Collaboration Between OPM and OMB: Is It Even Possible?
Could government's HR office really “work in concert” with the White House budget office, as a new report recommends, in light of OMB’s clear attempt to eliminate the independent personnel agency?
In a recently issued report, “Elevating Human Capital: Reframing the U.S. Office of Personnel Management’s Leadership Imperative,” the National Academy of Public Administration responded to former President Trump’s attempt to choke off OPM’s independent HR policy development and implementation role. To those who may have forgotten, the prior administration insisted that all HR policies initiated by OPM first be approved by the White House Office of Management and Budget’s deputy director for management. It then closed off independent policy development by dual-hatting the OMB management director as the acting director of OPM. To guarantee total control, the former president sought to permanently eliminate OPM’s policy role created in the 1978 Civil Service Reform Act, by merging OPM into the White House budget office.
NAPA recommended instead that Title 5 be amended to elevate the role of the OPM director to become “the principal advisor to the president on human capital” (emphasis in original), to provide “governmentwide leadership in strategic human capital management,” rather than reporting to the OMB deputy director for management; an expansion of its new role to include all civilian personnel systems; and to “lead in the development of data and data analytics … to inform policy, oversight, and services.”
NAPA’s rationale was to ensure the OPM director remains a non-political, independent “steward of the merit system,” and to improve the quality of HR data collection “to realize the untapped potential of data analytics as key drivers and assets in human capital development.”
If these recommendations are adopted, the OPM director will not report through the OMB director to the president; rather, the OPM director would have a “seat at the table” with the OMB director when HR policy is finalized. Using this new-found independence and elevated responsibility, would OPM be more effective creating, implementing, and evaluating human resource policy by partnering with OMB?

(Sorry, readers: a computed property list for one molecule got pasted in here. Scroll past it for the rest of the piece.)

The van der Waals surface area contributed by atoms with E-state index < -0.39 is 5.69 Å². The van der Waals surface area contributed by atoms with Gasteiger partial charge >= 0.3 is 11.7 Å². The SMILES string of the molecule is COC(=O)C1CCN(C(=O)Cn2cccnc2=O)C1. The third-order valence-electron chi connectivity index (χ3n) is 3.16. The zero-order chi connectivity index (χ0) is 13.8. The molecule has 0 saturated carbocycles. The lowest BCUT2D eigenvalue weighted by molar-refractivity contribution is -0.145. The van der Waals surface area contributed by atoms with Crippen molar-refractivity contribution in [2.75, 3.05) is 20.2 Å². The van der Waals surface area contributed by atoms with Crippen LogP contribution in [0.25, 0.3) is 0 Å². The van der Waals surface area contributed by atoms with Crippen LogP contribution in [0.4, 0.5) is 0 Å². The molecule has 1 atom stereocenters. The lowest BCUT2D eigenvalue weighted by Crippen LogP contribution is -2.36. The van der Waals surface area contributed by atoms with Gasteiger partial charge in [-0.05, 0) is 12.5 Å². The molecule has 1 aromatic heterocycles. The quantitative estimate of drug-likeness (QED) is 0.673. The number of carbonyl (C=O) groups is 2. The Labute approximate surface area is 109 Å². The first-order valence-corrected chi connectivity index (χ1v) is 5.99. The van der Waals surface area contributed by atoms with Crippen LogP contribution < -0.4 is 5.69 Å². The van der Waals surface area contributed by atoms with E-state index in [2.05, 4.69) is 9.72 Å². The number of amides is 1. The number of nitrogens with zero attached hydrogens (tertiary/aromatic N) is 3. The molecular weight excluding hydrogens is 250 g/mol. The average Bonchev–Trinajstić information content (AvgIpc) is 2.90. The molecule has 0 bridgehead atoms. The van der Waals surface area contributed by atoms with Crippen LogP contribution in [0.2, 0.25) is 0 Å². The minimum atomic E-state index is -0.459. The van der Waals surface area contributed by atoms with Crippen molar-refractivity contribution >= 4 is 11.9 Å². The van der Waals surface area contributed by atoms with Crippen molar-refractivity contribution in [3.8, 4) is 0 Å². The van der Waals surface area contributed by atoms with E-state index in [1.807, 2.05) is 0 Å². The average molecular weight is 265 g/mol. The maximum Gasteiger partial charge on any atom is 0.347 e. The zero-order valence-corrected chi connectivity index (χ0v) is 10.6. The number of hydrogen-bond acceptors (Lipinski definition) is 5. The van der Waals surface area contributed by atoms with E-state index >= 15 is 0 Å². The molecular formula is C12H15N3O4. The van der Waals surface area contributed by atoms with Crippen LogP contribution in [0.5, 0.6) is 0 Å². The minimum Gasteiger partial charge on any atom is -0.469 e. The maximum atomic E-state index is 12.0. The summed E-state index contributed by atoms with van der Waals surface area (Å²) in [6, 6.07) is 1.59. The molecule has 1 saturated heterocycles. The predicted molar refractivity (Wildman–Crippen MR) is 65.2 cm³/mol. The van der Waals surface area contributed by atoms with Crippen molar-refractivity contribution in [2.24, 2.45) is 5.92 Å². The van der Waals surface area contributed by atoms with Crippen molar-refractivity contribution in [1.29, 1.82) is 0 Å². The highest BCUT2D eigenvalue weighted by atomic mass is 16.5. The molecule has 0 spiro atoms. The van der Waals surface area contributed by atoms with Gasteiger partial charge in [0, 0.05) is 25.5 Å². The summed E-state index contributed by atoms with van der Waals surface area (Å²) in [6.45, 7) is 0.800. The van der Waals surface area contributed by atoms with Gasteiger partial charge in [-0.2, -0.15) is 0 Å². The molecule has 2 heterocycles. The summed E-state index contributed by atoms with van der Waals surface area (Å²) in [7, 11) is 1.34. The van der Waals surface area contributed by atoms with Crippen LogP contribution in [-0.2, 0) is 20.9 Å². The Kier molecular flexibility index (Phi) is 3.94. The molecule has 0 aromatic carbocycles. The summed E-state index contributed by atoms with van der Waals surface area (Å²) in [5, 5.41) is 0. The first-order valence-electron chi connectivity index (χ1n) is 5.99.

NAPA recognized that a seat at the table does not automatically guarantee the ability to influence those at the table. To achieve that goal, OPM needs to fundamentally transform itself into “a state-of-the art human capital organization capable of elevating and supporting human capital as a strategic priority across the federal enterprise and address the needs of a 21st century federal workforce.” No small task.
Assuming OPM does design new, creative, innovative HR policies, there is no guarantee that its policy will be implemented. Among the 137 independent executive agencies and 268 units in the Cabinet identified by USA.gov, some will need support, others will need prodding, and some will be resisters.
NAPA recognized the need for agency support, and recommended the “fee for support” model currently used by OPM be eliminated. OPM support for agencies should be provided free of charge: “services and assistance that support agencies’ implementation of government-wide HR policies … should be provided without cost” to an agency; a laudable policy and a significant increased cost to OPM.
Similarly, good HR policy, when implemented, does not guarantee improved agency performance. OPM needs the ability to constantly measure performance success as its new policies are implemented, to enable agile changes. The NAPA recommendations did not recognize this need.
NAPA hopes Congress will increase OPM funding to carry out its new responsibilities, which may or may not materialize. In the meantime, is it possible for OPM and OMB, as NAPA suggested, to “work in concert” and use existing staff to achieve “administration priorities” while ensuring OPM is “the clear lead on human capital matters?”
“Working in concert” may be possible because OPM and OMB have the same outcome goal: improved agency performance. An information sharing arrangement might be established that includes OMB and OPM working together to gather information concerning HR policy implementation during OMB’s regular contact with agency representatives concerning budget implementation. OPM might provide OMB an opportunity to participate in designing new HR policies, the HR data to be collected, and the creation of a research agenda, while recognizing that OPM has the “lead.”
As NAPA points out, “Meeting the needs of a 21st century workforce will require a reinvigorated focus on strategic human capital management and performance.” We need all available resources working “in concert” to achieve the goal.
Robert M. Tobias is distinguished practitioner in residence at the Key Executive Leadership Program at American University, and the former president of the National Treasury Employees Union.